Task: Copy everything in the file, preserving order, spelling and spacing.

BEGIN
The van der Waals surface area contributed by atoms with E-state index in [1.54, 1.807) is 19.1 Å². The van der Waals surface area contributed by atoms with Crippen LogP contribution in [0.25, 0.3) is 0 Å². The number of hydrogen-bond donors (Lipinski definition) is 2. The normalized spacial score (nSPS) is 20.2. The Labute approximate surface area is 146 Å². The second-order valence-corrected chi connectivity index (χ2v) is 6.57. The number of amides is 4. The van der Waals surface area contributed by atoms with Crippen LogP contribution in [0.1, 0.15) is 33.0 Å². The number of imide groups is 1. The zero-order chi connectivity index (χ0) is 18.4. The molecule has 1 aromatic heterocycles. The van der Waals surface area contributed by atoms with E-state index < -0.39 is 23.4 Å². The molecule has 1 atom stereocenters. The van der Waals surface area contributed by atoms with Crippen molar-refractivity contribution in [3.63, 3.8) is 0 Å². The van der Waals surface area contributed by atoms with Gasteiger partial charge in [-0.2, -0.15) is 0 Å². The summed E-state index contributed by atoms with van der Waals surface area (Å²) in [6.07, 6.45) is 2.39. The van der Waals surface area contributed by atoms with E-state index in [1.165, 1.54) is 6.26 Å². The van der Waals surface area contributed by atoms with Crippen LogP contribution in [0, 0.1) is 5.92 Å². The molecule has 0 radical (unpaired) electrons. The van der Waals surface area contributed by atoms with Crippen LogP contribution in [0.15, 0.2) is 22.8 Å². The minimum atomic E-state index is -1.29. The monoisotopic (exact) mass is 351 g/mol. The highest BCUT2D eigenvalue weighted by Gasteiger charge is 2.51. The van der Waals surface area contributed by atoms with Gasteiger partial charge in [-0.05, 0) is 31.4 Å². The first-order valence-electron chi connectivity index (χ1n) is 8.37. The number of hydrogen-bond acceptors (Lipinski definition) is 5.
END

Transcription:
The van der Waals surface area contributed by atoms with E-state index in [1.54, 1.807) is 19.1 Å². The van der Waals surface area contributed by atoms with Crippen LogP contribution in [0.25, 0.3) is 0 Å². The number of hydrogen-bond donors (Lipinski definition) is 2. The normalized spacial score (nSPS) is 20.2. The Labute approximate surface area is 146 Å². The second-order valence-corrected chi connectivity index (χ2v) is 6.57. The number of amides is 4. The van der Waals surface area contributed by atoms with Crippen LogP contribution in [0.1, 0.15) is 33.0 Å². The number of imide groups is 1. The zero-order chi connectivity index (χ0) is 18.4. The molecule has 1 aromatic heterocycles. The van der Waals surface area contributed by atoms with E-state index < -0.39 is 23.4 Å². The molecule has 1 atom stereocenters. The van der Waals surface area contributed by atoms with Crippen molar-refractivity contribution in [3.63, 3.8) is 0 Å². The van der Waals surface area contributed by atoms with Gasteiger partial charge in [-0.2, -0.15) is 0 Å². The summed E-state index contributed by atoms with van der Waals surface area (Å²) in [6.07, 6.45) is 2.39. The van der Waals surface area contributed by atoms with E-state index in [1.165, 1.54) is 6.26 Å². The van der Waals surface area contributed by atoms with Crippen LogP contribution in [0, 0.1) is 5.92 Å². The molecule has 0 radical (unpaired) electrons. The van der Waals surface area contributed by atoms with Crippen LogP contribution in [0.15, 0.2) is 22.8 Å². The minimum atomic E-state index is -1.29. The monoisotopic (exact) mass is 351 g/mol. The highest BCUT2D eigenvalue weighted by Gasteiger charge is 2.51. The van der Waals surface area contributed by atoms with Gasteiger partial charge in [-0.05, 0) is 31.4 Å². The first-order valence-electron chi connectivity index (χ1n) is 8.37. The number of hydrogen-bond acceptors (Lipinski definition) is 5.